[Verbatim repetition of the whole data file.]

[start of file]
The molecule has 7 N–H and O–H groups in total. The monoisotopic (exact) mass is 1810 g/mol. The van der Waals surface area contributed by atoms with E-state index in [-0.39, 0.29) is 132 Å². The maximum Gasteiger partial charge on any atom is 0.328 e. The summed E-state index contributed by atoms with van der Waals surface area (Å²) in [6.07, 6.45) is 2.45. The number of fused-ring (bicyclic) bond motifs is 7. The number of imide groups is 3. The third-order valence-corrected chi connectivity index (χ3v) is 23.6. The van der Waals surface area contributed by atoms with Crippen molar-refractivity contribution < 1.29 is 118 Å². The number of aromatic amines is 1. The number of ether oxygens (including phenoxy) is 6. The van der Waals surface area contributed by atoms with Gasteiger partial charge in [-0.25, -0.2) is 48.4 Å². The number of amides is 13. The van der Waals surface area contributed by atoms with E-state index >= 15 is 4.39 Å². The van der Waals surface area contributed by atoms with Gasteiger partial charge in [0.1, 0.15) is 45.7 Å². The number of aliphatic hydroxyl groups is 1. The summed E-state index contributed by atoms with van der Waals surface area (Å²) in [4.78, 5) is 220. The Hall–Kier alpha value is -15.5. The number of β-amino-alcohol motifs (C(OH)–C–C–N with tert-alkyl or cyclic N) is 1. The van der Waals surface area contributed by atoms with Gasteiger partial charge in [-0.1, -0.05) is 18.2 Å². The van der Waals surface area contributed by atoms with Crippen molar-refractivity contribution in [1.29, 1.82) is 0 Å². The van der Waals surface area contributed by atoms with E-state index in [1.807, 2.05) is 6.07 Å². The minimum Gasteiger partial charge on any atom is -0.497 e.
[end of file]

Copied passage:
The molecule has 7 N–H and O–H groups in total. The monoisotopic (exact) mass is 1810 g/mol. The van der Waals surface area contributed by atoms with E-state index in [-0.39, 0.29) is 132 Å². The maximum Gasteiger partial charge on any atom is 0.328 e. The summed E-state index contributed by atoms with van der Waals surface area (Å²) in [6.07, 6.45) is 2.45. The number of fused-ring (bicyclic) bond motifs is 7. The number of imide groups is 3. The third-order valence-corrected chi connectivity index (χ3v) is 23.6. The van der Waals surface area contributed by atoms with Crippen molar-refractivity contribution < 1.29 is 118 Å². The number of aromatic amines is 1. The number of ether oxygens (including phenoxy) is 6. The van der Waals surface area contributed by atoms with Gasteiger partial charge in [-0.25, -0.2) is 48.4 Å². The number of amides is 13. The van der Waals surface area contributed by atoms with E-state index >= 15 is 4.39 Å². The van der Waals surface area contributed by atoms with Gasteiger partial charge in [0.1, 0.15) is 45.7 Å². The number of aliphatic hydroxyl groups is 1. The summed E-state index contributed by atoms with van der Waals surface area (Å²) in [4.78, 5) is 220. The Hall–Kier alpha value is -15.5. The number of β-amino-alcohol motifs (C(OH)–C–C–N with tert-alkyl or cyclic N) is 1. The van der Waals surface area contributed by atoms with Gasteiger partial charge in [-0.1, -0.05) is 18.2 Å². The van der Waals surface area contributed by atoms with Crippen molar-refractivity contribution in [1.29, 1.82) is 0 Å². The van der Waals surface area contributed by atoms with E-state index in [1.807, 2.05) is 6.07 Å². The minimum Gasteiger partial charge on any atom is -0.497 e.